Unfortunately, owing to the sickness of one of the group of four young Canberra singers giving this recital last Sunday afternoon, it became three songsters. However, happily for the audience, the distinguished Canberra soprano Louise Page stepped in at the last minute and very satisfactorily presented a group of songs to complete the program. Mezzo Lainie Hart, who has recently been making stage appearances in local music theatre productions, opened the program with a group of six Irish folk songs.

These were attractively arranged by Geoffrey Pratley, and ideally suited the light quality of her voice. With Noela Bermingham as her piano accompanist, they made a gentle and pleasing group of songs. Tenor Richard Phillips has also been singing in music theatre and as soloist in local oratorio performances, and he provided a group of five songs by English composers. These started with the jolly aria I love that love from the Gilbert and Sullivan comic opera The Sorcerer, and concluded with Roger Quilter’s delightful Love’s Philosophy.

It was good to see such young singers given the opportunity to be heard in the very different and highly demanding field of the vocal recital. Soprano Sheena Smith is a rather more experienced singer, and she displayed a fine tonal control and warm expressive feeling in a demanding group of seven Schubert songs. Included were such gems as the joyous Der Musensohn (Son of the Muses), Die junge Nonne (The young nun), with its ecstatic expression appealingly realised, and concluding with the charming Gretchen am Spinnrade.

These two singers were supported by the excellent accompaniment provided by Colin Forbes. Then Louise Page, with her usual accompanist Philippa Candy, provided beautifully shaped performances of three songs by Richard Strauss, including the hauntingly lovely Morgen (Tomorrow).

She concluded the program with two songs from her recent Dame Nellie Melba presentation — Annie Laurie, and the coloratura show-piece Lo, hear the gentle lark.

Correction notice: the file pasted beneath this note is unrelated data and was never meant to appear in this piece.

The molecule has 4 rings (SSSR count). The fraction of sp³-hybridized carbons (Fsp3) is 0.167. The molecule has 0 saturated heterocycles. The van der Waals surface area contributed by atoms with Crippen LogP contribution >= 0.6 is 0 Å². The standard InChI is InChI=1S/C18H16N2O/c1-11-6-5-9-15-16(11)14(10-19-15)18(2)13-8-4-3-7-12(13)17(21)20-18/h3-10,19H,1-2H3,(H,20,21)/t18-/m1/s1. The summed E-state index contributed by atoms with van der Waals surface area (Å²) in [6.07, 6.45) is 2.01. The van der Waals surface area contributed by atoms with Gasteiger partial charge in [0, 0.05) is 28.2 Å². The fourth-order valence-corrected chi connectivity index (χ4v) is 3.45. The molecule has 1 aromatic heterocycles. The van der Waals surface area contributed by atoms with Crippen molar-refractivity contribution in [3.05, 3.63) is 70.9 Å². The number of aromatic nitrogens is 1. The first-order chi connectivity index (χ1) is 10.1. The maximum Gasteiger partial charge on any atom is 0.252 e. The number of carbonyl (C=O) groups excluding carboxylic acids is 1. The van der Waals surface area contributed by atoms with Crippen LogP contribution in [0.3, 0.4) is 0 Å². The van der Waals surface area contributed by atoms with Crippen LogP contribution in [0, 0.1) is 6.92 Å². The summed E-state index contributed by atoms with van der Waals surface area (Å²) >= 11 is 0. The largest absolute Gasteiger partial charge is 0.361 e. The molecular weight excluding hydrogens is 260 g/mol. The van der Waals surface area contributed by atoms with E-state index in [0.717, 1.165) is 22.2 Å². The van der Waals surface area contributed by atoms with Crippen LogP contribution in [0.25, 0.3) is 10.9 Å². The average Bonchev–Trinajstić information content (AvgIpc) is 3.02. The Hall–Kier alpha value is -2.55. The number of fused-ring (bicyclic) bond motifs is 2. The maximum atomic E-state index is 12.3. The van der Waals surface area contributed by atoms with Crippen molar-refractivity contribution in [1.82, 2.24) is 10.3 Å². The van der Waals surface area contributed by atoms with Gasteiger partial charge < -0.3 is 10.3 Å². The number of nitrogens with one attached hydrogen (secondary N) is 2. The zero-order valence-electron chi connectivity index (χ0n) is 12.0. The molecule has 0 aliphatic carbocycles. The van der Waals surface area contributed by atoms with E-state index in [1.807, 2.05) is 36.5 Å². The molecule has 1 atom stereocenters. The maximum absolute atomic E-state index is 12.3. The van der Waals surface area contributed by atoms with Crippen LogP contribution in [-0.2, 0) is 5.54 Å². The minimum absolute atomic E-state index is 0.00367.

W. L. Hoffmann
Canberra Times, Wednesday May 30, 2007.

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Lightness of spirit in memorable start to Art Song season

Christina Wilson (mezzo-soprano), a recital for Art Song Canberra. John Lingard Hall, March 25.

The program which Canberra duo mezzo-soprano Christina Wilson and pianist Alan Hicks performed recently to open the 2007 “Season of Song”, which is being presented by Art Song Canberra (formerly the ACT Lieder Society), distinctly displayed the appropriateness of the society’s recent name change.

It included examples of German lieder, French chansons, and English songs, together with an Italian operatic aria, all of which are part of the wide variety of vocal forms which comprise classical art songs.

Aufeiner Wanderung (On a Walk) is a most delightful setting by Hugo Wolf, arguably the greatest master of the German lied, of a poem by Eduard Morike who was one of the finest of German romantic poets. It made a memorable start to the program, with voice and piano excellently balanced in a fine realisation of the idyllic expression of words and music. Brahms also made a considerable contribution to the German lied, and two lightly romantic examples of his artistry in this form, in equally attractive performances, completed this group.

Then there was a complete change in mood with the Canzona di Salice (The Willow Song) from Rossini’s opera Otello, the gentle sadness of words and music appealingly conveyed in a beautifully cadenced performance.

The French group brought another change in mood, with first two bright love songs Mandoline and En Sourdine by Fame, these followed with three charmingly shaped songs from the evocative song-cycle Les Nuits d’Ete (Summer Nights) of Berlioz. Here singer and pianist pleasingly conveyed the typical lightness of spirit infusing these lovely songs. The second half of the recital was devoted to a performance of the song-cycle Sea Pictures by Elgar, with the equally distinctive English qualities of both its poems and the music.

Again these songs were encompassed in performances, which were constantly arresting, with the recital rising to a suitably ecstatic conclusion with the affirmation of the fifth song, a setting of Adam Lindsay Gordon’s poem The Swimmer, with its final line, “Where no light wearies, and no love wanes.”

W. L. Hoffmann
Canberra Times, Monday April 2, 2007.